I am the Church: the democratizing power of the Spirit 31 May 2020
Readings: Numbers 11:24-30; Acts 2:1-21; John 20:19-23
Today we find the disciples in lock down. Like us they are locked down because they are fearful. Like us they have been in lock down for 50 days. And, like us, they are waiting for someone to release them. In their case it is Jesus they wait for. In our case it is Dr Ashley Bloomfield.
Probably they are in the same room where they celebrated the first Eucharist with Jesus. But no mere locked doors can stop Jesus keeping his promise. “I will not leave you desolate but I will come to you,” he had said to them, and he does come. He greets them: “Peace be with you”. At the Eucharist, his parting gift had been peace, and now he offers it again, “Do not let your hearts be troubled or afraid,” he had said to them. He shows them his hands and his side, so they know it’s really him. He followed the giving of his gift of peace with his mission charge, “Peace be with you. As the Father sent me so I send you.” And he breathed the Spirit on them.
Getting a mission or commission is all very well but they needed the power to act and the authority to speak on his behalf. It is in the breathing, the gifting of the Spirit that the disciples receive the power both to speak and to act.
It’s like when God breathed life into the first person in Genesis, it’s like when God breathed on the valley of dry bones in Ezekiel. In the Narnia chronicles C.S. Lewis has Aslan, the great lion, breathing upon the children of Narnia whenever they need the strength for the tasks he has given. In the same way Jesus breathes on his disciples, “Receive the Holy Spirit.”
It used to be called the ‘Breath of Life’. My friend Phil is a trained lifeguard. Once, when he was in buying a fridge, he looked through to the office behind the counter and saw a man slumping over his desk. He ran through to discover that the man was not breathing. So, Phil laid him out on the ground and gave him the ‘Breath of Life’. The ambulance came and took him away and the ambulance officers assured Phil that he had saved the man’s life. Phil went back to buying the fridge. “I saved your boss’s life. Could you give me 10% off?” “Sorry,” said the sales woman “We didn’t like him that much.”
There can be little doubt of the change the Spirit brings on the disciples. They move out from their lock down and go out into the world. They are given the ability to speak to all people and they begin to be the church with good news for all the world. A liberating good news that sets all people free. The Greek word used for forgiving in the Gospel is the same word that is used of Lazarus when he comes out of the tomb. It means to unbind.
When Rosemary and I were young co-vicars in Burwood, I went one day to the primary school office to place an ad in the newsletter. It was to advertise a forthcoming event in the life of the parish. I can’t remember what. Without my clerical collar the office administrator had no idea who I was. I knew who she was, and she had a reputation of being difficult. She looked at the ad. She looked at me. “You can’t put an ad for the church in the school newsletter,” she said, “unless you have permission from the church.” What came next surprised me as much as her. From somewhere deep inside me I found myself saying “I am the church.” Without another word she placed the ad.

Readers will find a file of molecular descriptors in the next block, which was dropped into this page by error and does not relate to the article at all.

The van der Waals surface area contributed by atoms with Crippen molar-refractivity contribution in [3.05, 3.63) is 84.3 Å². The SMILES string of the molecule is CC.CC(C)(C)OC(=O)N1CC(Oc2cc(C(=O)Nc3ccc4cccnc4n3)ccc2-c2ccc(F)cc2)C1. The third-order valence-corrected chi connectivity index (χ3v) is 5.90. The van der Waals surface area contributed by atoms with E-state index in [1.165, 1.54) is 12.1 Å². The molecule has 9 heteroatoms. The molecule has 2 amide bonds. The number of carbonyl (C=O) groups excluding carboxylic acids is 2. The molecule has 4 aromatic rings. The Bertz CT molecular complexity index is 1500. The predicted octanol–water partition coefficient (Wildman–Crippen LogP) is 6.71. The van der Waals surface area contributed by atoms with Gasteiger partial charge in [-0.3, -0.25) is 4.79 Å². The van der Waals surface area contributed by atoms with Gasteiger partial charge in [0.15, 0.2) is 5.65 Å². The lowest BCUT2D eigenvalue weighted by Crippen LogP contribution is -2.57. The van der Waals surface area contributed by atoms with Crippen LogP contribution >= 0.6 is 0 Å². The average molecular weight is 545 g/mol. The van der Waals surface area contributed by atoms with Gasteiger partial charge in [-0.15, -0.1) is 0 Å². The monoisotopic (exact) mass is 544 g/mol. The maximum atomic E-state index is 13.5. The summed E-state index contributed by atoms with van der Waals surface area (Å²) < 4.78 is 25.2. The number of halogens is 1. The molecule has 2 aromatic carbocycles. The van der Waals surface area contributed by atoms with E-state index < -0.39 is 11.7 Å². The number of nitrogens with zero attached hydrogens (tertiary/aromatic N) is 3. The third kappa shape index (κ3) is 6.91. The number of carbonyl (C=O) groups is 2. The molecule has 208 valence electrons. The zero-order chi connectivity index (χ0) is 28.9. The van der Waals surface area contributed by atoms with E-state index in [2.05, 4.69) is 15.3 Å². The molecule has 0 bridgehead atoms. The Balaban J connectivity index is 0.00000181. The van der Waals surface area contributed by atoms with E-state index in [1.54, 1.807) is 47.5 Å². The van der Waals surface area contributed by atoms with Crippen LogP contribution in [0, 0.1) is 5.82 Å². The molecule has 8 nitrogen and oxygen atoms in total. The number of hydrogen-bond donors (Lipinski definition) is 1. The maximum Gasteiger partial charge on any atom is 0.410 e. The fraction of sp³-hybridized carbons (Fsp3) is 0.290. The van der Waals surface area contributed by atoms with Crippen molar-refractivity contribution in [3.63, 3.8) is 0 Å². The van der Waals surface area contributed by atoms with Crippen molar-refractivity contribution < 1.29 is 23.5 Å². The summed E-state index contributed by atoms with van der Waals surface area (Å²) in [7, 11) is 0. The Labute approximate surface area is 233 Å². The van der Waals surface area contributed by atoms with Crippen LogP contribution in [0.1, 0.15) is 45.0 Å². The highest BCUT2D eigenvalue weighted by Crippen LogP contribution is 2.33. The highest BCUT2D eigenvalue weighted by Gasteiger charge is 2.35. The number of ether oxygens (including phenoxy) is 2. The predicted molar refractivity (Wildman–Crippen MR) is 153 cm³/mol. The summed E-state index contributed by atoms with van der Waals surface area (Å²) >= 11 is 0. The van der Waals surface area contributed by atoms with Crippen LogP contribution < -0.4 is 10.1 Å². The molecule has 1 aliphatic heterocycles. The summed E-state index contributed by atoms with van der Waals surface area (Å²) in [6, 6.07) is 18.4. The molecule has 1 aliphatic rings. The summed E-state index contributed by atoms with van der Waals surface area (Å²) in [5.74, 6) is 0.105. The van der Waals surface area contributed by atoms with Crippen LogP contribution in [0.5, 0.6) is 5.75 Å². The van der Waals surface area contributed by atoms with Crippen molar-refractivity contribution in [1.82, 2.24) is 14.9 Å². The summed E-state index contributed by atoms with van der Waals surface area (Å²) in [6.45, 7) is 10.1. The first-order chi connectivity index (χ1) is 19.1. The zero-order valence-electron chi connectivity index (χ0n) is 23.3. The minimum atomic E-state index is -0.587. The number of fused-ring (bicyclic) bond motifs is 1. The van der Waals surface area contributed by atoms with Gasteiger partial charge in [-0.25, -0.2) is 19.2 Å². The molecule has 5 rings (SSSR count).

The first frightened followers of Jesus are about to discover that they too are the church. And I hope by the time I have finished talking that you will discover that you too are the church.
One of the great gifts of the Spirit is that it sets all people free to be church. If you like big words, it is democratizing. The Spirit is totally radical in its inclusion of all people. “In those days,” God declares in our Acts reading, “I will pour out my Spirit on all flesh, your sons and daughters shall prophesy, your young men see visions, your old men dream dreams, even upon the slaves both men and woman I will pour out my Spirit.” This is radical stuff: the old divisions of slaves and free, men and women, young and old are gone, all are to be church, all have equal access to the Spirit. No wonder being a Christian was so popular in the ancient world.
The Old Testament reading also echoes this theme.
Moses is on a path to burn out. He can’t do it all so the Spirit leads him to gather seventy others who can shoulder the load with him. Some of his Spirit goes and rests on them.
Some churches are rugby match churches. A rugby match has been described as 28 people desperately in need of a rest being watched by 10,000 people desperately in need of some exercise. This parish is not like that. Over lock down, I have felt held by all your prayers, by the ministry of a wonderful vestry who have met over Zoom. The wardens have been excellent, and the health and safety committee has been busy like you wouldn’t imagine. Ethan has stepped up wonderfully to provide us with webcasts and the Care Bears have been brilliant.
As each of us comes out of lock down we discover that Jesus’ gift of the Spirit is not just for a bunch of people long ago, it is for you and it is for me. Jesus gives us peace, and he sends us. It matters little if we are young, old, male, female, rich or poor. The Spirit is poured out on all flesh.
On this Pentecost my prayer for you is simple: I pray that you might have the grace to say, “I am the church.”